Stocks Pressured Lower, Dow Closes Below 16,000
"We had a little bit of economic data released this morning, but
overall these reports did little to move the market one way or the
other," noted Schaeffer's Senior Equity Analyst Joe Bell, CMT.
"Most major sectors were met with early selling, but by the end of
the day, some participants bought the dip once again, and we
finished off the intraday lows." After dancing around the 16,000
level for much of the session, the
Dow Jones Industrial Average (DJI)
ended back south of this millennium mark.
Continue reading for more on today's market, including :
- It could be crunch time for Apple Inc. ( AAPL ), as bulls and bears alike are eyeing a critical level.
- Did the U.S. government sell its General Motors Company ( GM ) shares a little too soon?
- Promising fundamental developments -- and bullish brokerage attention -- couldn't keep biotech firm Geron Corporation ( GERN ) from ultimately closing solidly in the red.
- Budget talks reach fever pitch, the Volcker Rule gets federal
clearance, and Twitter Inc (
) options get pricier.
The Dow Jones Industrial Average (DJI - 15,973.13) traded below the breakeven level for nearly all of the session once again, closing down 52.4 points, or 0.3%. Seven of the 30 Dow names finished higher, led by Goldman Sachs Group Inc ( GS ), which added 1.2%. Microsoft Corporation (MSFT) paced the 23 decliners with its 1.5% loss.
The S&P 500 Index (SPX - 1,802.62) also fell, shedding 5.8 points, or 0.3%. Unlike the Dow, however, the SPX maintained its hold above its own round-number level -- 1,800. The Nasdaq Composite (COMP - 4,060.49) slipped 8.3 points, or 0.2%, on the day.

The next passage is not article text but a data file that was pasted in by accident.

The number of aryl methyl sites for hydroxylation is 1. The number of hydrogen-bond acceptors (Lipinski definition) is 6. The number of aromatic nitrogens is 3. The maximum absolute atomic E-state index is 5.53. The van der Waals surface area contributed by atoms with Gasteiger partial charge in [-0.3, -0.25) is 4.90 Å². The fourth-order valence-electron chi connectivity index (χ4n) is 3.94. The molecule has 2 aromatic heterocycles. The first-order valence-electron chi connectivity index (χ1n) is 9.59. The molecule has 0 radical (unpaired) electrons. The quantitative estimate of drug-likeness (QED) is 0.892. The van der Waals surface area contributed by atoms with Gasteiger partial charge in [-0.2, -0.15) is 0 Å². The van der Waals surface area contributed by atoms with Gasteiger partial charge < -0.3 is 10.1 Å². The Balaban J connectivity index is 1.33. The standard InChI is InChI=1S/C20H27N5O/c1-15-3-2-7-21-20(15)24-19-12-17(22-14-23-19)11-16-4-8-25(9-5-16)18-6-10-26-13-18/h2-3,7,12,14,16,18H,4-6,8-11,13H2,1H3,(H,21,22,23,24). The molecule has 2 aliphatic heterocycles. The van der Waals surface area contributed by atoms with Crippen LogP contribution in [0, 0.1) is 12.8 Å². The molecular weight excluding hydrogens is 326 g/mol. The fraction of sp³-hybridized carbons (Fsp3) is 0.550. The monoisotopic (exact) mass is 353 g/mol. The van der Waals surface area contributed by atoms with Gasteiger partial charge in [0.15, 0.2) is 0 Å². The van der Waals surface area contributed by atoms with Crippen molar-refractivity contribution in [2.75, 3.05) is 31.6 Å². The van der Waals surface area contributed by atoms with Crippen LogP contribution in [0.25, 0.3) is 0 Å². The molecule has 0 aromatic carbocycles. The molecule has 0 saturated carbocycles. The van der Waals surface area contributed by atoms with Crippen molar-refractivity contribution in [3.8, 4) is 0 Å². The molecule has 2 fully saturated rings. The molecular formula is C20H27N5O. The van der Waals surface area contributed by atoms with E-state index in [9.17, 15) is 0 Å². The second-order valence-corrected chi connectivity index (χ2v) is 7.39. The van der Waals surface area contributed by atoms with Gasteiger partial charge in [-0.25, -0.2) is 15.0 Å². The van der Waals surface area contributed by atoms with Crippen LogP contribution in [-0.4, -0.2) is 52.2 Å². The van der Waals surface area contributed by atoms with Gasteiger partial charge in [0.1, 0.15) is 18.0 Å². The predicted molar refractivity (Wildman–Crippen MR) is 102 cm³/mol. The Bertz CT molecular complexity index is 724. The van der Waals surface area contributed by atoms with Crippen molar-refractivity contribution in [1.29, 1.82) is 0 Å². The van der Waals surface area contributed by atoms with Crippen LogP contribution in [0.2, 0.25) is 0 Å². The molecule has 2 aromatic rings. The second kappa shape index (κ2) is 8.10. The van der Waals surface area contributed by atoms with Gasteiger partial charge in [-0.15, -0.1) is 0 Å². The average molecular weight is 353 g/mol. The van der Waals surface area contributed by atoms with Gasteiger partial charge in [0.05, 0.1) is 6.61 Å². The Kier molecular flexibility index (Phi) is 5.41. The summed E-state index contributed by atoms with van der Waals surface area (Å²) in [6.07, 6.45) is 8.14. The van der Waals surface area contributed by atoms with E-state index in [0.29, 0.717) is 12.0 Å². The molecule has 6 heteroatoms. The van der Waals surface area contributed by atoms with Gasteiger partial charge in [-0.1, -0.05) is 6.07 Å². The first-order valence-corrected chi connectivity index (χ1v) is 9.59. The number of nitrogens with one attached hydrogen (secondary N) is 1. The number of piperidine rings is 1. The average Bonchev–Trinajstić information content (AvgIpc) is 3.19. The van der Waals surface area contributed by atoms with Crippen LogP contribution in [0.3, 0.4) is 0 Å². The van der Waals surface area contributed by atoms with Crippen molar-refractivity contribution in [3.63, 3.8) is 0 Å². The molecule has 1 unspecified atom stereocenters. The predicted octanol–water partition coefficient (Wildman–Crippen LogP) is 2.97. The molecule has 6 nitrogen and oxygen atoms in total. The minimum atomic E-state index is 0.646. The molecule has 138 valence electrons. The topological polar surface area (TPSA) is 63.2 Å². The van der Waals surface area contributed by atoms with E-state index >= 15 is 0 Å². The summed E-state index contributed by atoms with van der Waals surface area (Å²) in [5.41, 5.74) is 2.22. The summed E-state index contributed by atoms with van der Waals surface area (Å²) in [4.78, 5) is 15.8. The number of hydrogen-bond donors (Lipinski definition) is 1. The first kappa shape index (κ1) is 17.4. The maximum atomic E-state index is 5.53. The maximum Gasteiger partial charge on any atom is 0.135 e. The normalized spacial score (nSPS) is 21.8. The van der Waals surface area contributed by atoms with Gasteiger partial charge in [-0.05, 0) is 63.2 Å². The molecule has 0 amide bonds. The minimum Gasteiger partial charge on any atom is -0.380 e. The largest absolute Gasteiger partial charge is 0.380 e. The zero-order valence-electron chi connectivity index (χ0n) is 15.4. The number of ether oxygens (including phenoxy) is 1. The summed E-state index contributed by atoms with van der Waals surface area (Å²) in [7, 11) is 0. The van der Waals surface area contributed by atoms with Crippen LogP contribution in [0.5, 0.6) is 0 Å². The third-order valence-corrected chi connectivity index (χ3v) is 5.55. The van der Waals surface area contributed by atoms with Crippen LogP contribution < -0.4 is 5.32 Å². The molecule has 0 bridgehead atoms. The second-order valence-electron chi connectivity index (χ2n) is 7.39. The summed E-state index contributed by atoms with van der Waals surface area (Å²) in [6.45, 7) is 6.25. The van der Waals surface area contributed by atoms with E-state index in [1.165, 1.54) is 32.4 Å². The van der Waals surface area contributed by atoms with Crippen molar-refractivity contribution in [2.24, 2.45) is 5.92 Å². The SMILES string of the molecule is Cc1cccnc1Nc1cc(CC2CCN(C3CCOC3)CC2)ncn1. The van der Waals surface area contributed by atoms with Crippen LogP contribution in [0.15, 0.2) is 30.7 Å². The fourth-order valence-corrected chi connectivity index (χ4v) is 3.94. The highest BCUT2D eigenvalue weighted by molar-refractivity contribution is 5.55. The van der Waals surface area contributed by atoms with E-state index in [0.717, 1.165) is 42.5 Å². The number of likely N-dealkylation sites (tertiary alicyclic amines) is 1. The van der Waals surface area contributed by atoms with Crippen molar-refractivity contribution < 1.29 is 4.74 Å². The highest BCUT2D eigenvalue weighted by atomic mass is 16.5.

The CBOE Volatility Index (VIX - 13.91) hit an intraday high of 14.22 before closing up 0.4 point, or 3.1%.
A Trader's Take :
"Despite the overall broad-market weakness, there were pockets of strength today," Bell added. "It seemed like many of the momentum names and high-flyers disconnected themselves from the major indices and finished with some decent gains. Solar energy companies, basic materials, and gold miners were all among the notable outperformers."
3 Things to Know About Today's Market :
- Budget negotiations heated up in Washington, as lawmakers face a Friday deadline to sidestep another government shutdown on Jan. 15. Leaders from both sides of the aisle are in talks to reach a two-year deal that sources indicate could include the deferral of some automatic spending cuts. (Reuters, via CNBC)
- Five federal agencies unanimously approved implementation of the Volcker Rule , which prevents financial institutions from most types of proprietary trading activities. In response, President Barack Obama noted, "our financial system will be safer and the American people are more secure" with the rule in place. (MarketWatch)
- Mary Barra will become the next chief executive officer for General Motors Company ( GM ), replacing outgoing CEO Dan Akerson in mid-January. Barra will be the first female head of a major automaker. (CNNMoney)
5 Stocks We Were Watching Today :
- Facebook Inc (FB) retook the $50 level and was flooded by bullish options traders.
- Advanced Micro Devices, Inc. (AMD) attracted a slew of option bulls ... or were they short sellers looking to hedge?
- Twitter Inc ( TWTR ) option prices are rising, but that hasn't stopped speculators from trading them.
- Good news from a late-stage clinical trial sent call speculators into the AbbVie Inc (ABBV) option pits.
- One wonders why controversial Abercrombie & Fitch Co. (ANF) Chairman and CEO Michael S. Jeffries was offered an extension on his contract.
For a look at today's options movers and commodities activity, head to page 2.
Crude futures accelerated to their highest close since late October, amid expectations that weekly reports will reveal a further decline in crude supplies. By the close, January-dated futures had added $1.17, or 1.2%, to end at $98.51 per barrel.
Gold futures also rose, notching a three-week high as traders continued to speculate about when the Federal Reserve will begin tapering its current asset-buying efforts. The precious metal's February contract added $26.90, or 2.2%, settling at $1,261.10 an ounce.